Implementation of Integrated Optic Systems with Active Waveguides, Passive Waveguides, and Optical Fibers

  • C. L. Balestra


We currently stand at the threshold of a world society served and linked together by light. Fiber optic telecommunications is already a reality in most of the industrialized sector. Due to the high volume telephone communications market, optical fiber and associated optical sources and detectors are now off-the-shelf commodities. But telephone communications, now largely made up of voice and data transfer, is merely the embiyo. There is a myriad of other practical, commercial applications for optical devices and systems. The scope of these applications will be determined by the economics, as well as ergonomics, of their implementation.

This report provides an overview of the implementation of guided-wave integrated optics systems in terms of constituent components. The emphasis is on semiconductor waveguide devices, which endow these systems with reconiigurability and thus make them active. We present our view of the performance limits and current technology challenges confronting the practical implementation of active waveguide devices and subsystems. We discuss applications of the active waveguide device concept to higher levels of network integration for space, avionics, and sensor applications. The roles of passive waveguides cast on a single substrate and optical fibers—the ultimate link for practically all guided wave optical systems—are also discussed.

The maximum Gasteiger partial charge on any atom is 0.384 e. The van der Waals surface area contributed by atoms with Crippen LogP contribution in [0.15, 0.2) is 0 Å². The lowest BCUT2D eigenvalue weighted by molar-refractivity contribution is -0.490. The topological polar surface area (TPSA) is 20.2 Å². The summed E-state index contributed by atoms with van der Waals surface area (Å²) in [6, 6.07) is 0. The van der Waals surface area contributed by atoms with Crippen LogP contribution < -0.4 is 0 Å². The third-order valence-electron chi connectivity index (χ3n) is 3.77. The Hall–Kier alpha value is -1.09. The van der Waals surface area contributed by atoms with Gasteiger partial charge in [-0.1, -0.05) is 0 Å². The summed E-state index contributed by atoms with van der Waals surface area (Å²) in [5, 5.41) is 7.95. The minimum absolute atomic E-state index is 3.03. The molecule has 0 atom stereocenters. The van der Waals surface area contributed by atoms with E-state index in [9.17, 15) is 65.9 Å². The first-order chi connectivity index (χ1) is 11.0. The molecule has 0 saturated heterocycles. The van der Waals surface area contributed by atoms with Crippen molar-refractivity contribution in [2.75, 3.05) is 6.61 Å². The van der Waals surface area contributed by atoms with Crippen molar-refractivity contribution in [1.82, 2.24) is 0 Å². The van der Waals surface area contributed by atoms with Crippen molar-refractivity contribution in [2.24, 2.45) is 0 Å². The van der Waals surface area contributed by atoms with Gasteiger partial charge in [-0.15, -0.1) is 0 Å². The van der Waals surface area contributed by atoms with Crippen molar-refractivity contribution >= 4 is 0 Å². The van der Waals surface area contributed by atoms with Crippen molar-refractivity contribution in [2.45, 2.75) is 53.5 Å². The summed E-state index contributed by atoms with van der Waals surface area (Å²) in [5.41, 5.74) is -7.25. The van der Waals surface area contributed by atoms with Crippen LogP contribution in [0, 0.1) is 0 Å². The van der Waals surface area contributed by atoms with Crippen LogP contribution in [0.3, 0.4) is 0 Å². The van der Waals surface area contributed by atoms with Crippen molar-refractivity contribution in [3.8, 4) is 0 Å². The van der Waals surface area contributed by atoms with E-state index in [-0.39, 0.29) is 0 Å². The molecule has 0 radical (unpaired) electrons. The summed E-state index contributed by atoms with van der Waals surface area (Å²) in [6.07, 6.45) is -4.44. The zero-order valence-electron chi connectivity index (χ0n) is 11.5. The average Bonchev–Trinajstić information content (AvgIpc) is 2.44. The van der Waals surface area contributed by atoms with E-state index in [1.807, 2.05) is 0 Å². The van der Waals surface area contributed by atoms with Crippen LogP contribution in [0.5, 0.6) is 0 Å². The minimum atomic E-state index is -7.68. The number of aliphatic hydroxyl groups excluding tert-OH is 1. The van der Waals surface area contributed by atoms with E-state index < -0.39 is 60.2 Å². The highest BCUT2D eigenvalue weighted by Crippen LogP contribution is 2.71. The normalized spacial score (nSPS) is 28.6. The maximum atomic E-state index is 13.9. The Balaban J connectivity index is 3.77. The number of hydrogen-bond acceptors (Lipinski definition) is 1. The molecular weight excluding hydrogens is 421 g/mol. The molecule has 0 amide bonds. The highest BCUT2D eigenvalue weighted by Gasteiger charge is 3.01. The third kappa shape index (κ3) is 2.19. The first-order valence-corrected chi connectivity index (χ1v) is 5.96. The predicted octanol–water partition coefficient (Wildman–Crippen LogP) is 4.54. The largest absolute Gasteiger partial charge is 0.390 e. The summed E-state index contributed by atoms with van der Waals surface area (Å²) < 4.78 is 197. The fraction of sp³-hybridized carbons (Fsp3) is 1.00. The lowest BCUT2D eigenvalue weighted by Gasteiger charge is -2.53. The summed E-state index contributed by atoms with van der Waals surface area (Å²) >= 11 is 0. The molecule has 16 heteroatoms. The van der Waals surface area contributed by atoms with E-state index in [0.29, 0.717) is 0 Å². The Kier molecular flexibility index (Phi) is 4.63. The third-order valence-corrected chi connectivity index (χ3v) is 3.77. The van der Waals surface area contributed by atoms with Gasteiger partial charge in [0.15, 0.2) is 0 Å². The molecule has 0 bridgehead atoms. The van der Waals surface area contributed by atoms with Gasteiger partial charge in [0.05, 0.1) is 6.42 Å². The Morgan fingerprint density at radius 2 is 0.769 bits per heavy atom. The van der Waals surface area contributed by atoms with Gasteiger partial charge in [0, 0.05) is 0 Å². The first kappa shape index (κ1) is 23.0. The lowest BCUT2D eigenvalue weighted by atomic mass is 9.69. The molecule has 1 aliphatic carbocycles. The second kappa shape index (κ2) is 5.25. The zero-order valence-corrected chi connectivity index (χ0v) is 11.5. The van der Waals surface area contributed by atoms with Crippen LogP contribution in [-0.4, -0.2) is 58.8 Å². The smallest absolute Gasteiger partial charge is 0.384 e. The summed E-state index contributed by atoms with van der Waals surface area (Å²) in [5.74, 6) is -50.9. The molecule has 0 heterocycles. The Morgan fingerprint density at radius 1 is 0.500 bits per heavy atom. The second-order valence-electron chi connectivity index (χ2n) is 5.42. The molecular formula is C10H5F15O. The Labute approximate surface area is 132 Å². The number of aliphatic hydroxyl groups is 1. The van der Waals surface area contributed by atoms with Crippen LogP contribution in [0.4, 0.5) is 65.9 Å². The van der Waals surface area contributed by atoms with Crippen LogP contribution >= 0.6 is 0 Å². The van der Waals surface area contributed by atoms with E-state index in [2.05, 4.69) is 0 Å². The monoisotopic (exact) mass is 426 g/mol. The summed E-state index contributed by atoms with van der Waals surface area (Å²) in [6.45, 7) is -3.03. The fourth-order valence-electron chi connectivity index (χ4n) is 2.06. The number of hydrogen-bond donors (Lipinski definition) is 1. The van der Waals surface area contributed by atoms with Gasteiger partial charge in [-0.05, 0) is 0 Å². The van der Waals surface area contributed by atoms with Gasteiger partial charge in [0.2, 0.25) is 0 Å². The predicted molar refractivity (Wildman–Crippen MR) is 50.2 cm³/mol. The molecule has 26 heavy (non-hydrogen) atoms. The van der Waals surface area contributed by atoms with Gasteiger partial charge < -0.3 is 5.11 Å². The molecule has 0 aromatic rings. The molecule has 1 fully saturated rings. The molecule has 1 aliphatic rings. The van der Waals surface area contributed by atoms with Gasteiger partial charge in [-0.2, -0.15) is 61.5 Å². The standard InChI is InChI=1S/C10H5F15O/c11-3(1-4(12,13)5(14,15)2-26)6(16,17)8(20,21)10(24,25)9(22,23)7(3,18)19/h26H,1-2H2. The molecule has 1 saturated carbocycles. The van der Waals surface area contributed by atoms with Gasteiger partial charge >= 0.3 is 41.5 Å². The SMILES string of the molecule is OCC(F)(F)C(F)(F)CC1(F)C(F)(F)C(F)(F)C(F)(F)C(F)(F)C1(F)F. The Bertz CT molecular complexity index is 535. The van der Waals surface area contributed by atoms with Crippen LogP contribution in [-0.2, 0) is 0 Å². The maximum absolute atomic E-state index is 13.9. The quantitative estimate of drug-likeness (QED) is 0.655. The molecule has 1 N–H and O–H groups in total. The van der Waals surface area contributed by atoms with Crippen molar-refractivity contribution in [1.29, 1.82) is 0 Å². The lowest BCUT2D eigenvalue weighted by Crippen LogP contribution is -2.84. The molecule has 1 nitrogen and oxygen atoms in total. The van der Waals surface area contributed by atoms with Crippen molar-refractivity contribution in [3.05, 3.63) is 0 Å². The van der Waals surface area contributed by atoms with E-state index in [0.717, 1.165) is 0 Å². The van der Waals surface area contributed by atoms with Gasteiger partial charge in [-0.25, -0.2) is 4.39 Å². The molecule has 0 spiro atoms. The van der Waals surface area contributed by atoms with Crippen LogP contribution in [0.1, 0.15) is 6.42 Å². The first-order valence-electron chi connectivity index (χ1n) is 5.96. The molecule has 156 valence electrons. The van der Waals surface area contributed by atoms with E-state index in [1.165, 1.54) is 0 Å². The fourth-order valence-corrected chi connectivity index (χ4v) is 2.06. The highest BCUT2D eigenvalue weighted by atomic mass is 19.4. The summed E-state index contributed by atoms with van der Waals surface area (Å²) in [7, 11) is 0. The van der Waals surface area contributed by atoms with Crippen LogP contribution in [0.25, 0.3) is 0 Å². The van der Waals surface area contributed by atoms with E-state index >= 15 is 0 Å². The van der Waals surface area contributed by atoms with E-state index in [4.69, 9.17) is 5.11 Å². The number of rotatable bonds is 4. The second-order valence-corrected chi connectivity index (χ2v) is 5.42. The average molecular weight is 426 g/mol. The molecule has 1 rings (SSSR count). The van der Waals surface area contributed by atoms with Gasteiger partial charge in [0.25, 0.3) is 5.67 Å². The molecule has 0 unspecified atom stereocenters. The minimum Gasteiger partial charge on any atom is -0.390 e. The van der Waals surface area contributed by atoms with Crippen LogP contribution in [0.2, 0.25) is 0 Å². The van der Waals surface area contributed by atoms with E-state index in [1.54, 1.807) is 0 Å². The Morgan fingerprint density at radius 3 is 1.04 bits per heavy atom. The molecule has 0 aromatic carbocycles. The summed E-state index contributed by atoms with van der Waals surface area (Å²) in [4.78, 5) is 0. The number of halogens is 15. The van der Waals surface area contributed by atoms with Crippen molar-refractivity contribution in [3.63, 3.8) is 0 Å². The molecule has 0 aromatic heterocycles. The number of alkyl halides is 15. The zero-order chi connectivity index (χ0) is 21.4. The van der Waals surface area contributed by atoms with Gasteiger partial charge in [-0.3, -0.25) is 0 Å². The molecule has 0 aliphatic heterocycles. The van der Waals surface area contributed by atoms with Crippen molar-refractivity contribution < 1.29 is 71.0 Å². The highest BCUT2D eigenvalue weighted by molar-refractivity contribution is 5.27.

Semiconductor Optical Amplifier Optical Amplifier Ridge Waveguide Coupling Loss Multimode Fiber 
These keywords were added by machine and not by the authors. This process is experimental and the keywords may be updated as the learning algorithm improves.


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Copyright information

© Springer Science+Business Media New York 1995

Authors and Affiliations

  • C. L. Balestra
    • 1
  1. 1.McDonnell Douglas Aerospace - WestSt. LouisUSA

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